Made Works: Mill Project
Watch designers, Mill Project, used Make Works to discover their perfect partner for their packaging production
Our first Made Works of 2018, Mill Project used Make Works to source the perfect partner, Glasgow Press, for the packaging of their beautifully simple watch packaging. Thanks, Tom, for taking the time to chat with us!
1. Can you briefly outline the project?
The Nelson Series was born from a simple design philosophy, first brought to our attention by the work of the late industrial designer, George Nelson. By adopting his ‘honest’ design philosophy we designed a watch series that made a visual statement without compromising its original purpose and functionality. The Nelson Series celebrates minimal design and remains true to its original everyday purpose.
The final part and one of the most important parts of the process was creating the packaging. It was important for us to finish the packaging to the same high standard of the watch series itself. That’s where Make Works came in.
2. How did you find Make Works, and discover the printmakers for your project?
We actually saw Fi give a great speech at one of the Creative Mornings Edinburgh meetups. It just so happened that we saw Make Works right at the point that we were looking for manufacturers to work with. We have always been keen to source local manufacturers to help us create our products so it felt like the perfect match.
Our priority was to find a printmaker who we felt could provide us with the highest quality product that would match the quality and attention to detail of the watch. The Make Works website made it really easy for us to do that, and we quickly found the printmaker we want to work with.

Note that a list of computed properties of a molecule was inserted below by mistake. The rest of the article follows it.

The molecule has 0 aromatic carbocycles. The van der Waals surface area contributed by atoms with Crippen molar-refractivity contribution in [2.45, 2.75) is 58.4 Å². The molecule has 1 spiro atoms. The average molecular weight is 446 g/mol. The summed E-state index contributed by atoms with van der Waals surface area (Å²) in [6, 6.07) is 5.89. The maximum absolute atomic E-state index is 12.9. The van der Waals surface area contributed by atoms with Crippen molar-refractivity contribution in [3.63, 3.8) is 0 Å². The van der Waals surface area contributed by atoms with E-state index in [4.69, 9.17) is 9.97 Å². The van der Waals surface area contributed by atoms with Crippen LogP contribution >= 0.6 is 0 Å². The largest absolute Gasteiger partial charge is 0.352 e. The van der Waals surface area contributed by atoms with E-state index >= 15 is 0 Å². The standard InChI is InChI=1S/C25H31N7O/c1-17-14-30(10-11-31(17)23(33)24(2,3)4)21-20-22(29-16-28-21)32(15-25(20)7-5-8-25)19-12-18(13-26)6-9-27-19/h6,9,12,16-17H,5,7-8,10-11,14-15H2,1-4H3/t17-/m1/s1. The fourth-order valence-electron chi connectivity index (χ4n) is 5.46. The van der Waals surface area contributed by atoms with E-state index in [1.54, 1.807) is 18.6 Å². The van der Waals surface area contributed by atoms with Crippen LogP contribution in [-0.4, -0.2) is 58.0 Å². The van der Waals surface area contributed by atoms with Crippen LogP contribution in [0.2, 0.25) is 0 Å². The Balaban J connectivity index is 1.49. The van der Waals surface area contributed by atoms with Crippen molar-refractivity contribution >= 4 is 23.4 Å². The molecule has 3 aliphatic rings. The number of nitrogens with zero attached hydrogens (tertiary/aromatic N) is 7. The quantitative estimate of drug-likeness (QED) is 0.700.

3. What was your process of working with your printmaker? Was it a simple case of ‘translating' your idea, or was it more of a conversation where the work developed through your discussions with them? Was there anything unexpected?
As far as working with the printmakers, the process was really straightforward. We spent a lot of time before-hand deciding which paper we wanted to use, narrowing down about 20 different shades and weights to finding the one we felt would work with the overall experience of opening the watch. We sent the design along with our preferred materials, and they did the rest. It was the one part of the process of developing the Nelson Series that went smoothly.
4. How long did the whole process take?
From start to finish I think it took a little over 2 weeks. The majority of that time was awaiting delivery of the paper from G.F Smith. Once they had the paper, the turn-around time was less than a week.
5. Top tips - would you do anything differently next time? Did anything work particularly well? Or not turn out quite like you anticipated.
I think we would do a lot of things differently, but it’s all part of the learning curve. Although we are from a design background, we had no idea where to start when designing a product and taking it to market. There were so many parts to the process that we didn’t even consider when we first thought about designing a watch. We learned a lot as we went along, but I think that was part of the appeal. The satisfaction of knowing that everything we have done up till this point has been through our own hard work and determination.
I think my advice would be to stick to your guns, no matter how many hurdles you have to jump. Don’t compromise on the original idea and I think if you do that, it will set you in good stead to creating an honest product that people will resonate with.
6. Why/how do you think resources like Make Works are useful for creatives?
One of the hardest and most time-consuming parts of seeing your product come to life is finding the right manufacturers, especially when you don’t really know where to start. Make Works makes that process a lot easier, doing the hard work of getting all the manufacturer's in one place.
If you're interested in working with printmakers in Scotland, search for paper in our material directory.